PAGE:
Firstly, the experimental nature of the adolescent growth stage makes it a dangerous time at which to drive. Adolescent men, for example, are scientifically reported to have heightened levels of aggression, a trait that statistically diminishes by the time they are 20 years old. Thus, removing people prone to these more immature emotions can clearly have real ramifications on the overall safety of driving in Canada. Increasing the driving age should therefore be supported.

This position is further exemplified when looking at motivators behind a person’s decision to drive. For 16 year olds in Canada, these motivators tend to be social in nature, such as using a car to meet friends. Although many would argue this is a sign of healthy social development in a human being, it is a driving arrangement that sets up scenarios that can be very distracting for an inexperienced driver. In Canada, for example, traffic accidents are reportedly higher among 16 to 18 year olds travelling in cars with several passengers. Because motivators become less social as a person enters their twenties, these statistics suggest Canadian roads would be safer were the age limit of drivers raised and their motivations for driving evolved.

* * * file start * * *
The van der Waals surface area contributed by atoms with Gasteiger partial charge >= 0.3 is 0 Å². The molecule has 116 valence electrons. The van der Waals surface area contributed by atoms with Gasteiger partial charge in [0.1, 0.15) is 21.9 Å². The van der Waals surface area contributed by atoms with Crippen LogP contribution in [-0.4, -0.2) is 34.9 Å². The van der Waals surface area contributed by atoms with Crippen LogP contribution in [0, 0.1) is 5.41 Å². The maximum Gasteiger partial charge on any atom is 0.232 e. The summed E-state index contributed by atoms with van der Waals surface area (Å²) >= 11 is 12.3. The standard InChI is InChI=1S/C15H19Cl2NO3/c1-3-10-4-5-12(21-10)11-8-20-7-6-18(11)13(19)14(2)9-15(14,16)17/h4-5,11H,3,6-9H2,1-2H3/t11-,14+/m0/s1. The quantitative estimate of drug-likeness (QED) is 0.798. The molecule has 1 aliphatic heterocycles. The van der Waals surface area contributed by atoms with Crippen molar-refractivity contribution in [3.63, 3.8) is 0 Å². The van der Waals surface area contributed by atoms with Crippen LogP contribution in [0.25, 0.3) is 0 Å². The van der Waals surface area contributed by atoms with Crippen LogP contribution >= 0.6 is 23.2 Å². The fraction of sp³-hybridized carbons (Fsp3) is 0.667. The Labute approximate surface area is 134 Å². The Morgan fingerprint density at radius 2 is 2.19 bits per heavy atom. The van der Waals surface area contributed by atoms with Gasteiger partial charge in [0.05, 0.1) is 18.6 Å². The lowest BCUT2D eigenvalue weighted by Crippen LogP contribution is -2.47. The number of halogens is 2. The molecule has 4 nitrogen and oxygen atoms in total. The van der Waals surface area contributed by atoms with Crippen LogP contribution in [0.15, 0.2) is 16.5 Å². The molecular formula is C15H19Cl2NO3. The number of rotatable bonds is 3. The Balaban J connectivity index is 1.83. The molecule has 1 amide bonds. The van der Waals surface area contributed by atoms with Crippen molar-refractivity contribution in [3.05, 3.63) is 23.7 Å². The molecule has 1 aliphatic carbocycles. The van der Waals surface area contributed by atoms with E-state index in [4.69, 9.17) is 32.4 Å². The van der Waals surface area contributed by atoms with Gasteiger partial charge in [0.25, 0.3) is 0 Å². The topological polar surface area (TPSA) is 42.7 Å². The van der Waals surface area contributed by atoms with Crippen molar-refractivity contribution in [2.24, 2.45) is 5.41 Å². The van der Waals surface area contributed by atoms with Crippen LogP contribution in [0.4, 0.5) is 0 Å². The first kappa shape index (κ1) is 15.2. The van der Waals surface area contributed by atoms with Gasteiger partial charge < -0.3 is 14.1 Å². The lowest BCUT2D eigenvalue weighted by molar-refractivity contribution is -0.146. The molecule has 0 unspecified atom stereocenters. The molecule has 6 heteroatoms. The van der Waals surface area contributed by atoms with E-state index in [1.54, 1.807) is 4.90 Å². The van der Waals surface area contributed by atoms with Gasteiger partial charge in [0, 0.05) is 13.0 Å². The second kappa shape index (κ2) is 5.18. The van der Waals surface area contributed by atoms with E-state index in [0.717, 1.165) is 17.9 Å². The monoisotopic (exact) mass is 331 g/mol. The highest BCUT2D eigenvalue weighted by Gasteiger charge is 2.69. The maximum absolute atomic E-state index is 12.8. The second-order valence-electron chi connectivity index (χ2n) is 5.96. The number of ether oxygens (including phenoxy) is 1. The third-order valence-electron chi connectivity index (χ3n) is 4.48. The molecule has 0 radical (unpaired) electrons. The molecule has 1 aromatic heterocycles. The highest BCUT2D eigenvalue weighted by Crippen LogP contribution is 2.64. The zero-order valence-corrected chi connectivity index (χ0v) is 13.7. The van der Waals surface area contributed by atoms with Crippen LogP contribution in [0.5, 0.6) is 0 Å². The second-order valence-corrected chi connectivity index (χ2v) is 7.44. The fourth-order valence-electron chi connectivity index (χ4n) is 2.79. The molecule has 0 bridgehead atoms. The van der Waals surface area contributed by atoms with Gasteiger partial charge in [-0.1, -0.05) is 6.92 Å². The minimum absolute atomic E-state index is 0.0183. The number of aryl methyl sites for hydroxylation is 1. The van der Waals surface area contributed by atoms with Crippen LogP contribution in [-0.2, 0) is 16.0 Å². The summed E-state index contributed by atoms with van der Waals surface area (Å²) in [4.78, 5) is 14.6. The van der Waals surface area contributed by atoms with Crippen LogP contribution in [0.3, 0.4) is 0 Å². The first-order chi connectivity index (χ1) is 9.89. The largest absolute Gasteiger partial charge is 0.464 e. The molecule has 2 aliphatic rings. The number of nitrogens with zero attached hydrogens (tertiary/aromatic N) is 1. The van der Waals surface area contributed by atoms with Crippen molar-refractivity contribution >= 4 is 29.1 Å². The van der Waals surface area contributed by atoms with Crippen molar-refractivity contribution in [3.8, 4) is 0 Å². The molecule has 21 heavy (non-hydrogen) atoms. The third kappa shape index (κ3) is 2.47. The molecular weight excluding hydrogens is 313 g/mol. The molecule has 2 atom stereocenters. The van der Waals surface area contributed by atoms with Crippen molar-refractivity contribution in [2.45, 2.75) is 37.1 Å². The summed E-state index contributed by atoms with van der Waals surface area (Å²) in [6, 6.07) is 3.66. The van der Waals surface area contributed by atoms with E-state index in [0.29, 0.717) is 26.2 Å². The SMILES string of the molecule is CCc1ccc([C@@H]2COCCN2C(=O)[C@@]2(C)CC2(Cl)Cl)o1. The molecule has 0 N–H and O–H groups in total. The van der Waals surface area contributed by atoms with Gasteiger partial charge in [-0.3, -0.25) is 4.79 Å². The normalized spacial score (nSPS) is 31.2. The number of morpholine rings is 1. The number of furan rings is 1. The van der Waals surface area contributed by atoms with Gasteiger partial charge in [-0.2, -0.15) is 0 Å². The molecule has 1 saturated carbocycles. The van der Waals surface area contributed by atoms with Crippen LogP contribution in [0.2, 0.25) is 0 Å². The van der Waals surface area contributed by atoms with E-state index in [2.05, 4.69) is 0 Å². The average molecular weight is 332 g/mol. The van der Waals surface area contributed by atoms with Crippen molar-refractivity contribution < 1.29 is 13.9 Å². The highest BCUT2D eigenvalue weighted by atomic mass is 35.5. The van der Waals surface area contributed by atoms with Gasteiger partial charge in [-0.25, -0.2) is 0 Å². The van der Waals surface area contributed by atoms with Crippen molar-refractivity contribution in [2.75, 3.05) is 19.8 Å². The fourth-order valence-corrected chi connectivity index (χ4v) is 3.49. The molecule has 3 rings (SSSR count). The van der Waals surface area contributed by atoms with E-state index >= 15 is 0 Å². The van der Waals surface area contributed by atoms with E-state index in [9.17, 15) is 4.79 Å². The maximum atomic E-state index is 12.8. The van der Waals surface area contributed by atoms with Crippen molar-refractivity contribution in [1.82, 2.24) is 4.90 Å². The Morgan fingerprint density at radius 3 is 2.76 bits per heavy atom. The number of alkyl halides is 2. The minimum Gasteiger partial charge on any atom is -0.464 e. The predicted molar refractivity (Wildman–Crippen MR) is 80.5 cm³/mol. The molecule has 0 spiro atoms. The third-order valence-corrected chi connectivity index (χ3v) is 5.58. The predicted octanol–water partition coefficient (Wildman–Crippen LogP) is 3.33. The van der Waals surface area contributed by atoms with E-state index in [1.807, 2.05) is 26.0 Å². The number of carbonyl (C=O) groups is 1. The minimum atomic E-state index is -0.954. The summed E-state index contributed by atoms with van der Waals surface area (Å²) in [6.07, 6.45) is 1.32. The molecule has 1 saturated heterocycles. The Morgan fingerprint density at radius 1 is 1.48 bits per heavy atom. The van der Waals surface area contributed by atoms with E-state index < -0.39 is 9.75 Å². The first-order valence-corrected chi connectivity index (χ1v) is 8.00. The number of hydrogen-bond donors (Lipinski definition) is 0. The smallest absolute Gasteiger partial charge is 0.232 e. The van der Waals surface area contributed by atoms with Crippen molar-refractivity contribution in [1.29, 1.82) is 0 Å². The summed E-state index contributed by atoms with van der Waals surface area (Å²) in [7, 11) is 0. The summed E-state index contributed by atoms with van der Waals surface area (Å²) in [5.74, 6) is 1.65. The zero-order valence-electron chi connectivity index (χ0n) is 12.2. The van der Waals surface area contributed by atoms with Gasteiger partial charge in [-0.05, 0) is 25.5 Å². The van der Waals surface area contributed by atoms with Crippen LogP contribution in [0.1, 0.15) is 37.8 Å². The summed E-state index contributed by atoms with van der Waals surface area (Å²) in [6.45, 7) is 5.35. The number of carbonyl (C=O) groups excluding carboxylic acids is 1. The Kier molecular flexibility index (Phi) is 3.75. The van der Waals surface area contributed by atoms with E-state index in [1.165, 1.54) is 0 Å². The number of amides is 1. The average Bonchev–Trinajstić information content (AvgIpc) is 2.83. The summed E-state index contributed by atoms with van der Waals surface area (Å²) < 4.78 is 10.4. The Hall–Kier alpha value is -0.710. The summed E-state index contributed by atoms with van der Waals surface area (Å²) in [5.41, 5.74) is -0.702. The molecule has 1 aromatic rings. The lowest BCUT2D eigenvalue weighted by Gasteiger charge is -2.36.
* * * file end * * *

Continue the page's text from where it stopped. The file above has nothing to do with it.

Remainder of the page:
As the above shows, raising the age at which a person can drive would increase the safety of roads in my country. It is my hope that Canada does indeed take steps to put this new restriction on driving in place.

My Task 2 ebook has been updated for 2017!

I’m very proud to present to you the 2017 version of my Task 2 ebook!


The 5th version of my popular Task 2 ebook is finally ready for download! As always, it is completely free to those of you that have purchased an earlier version!

(Existing customers: email your receipt to ryan@ieltsielts.com to receive the free update!)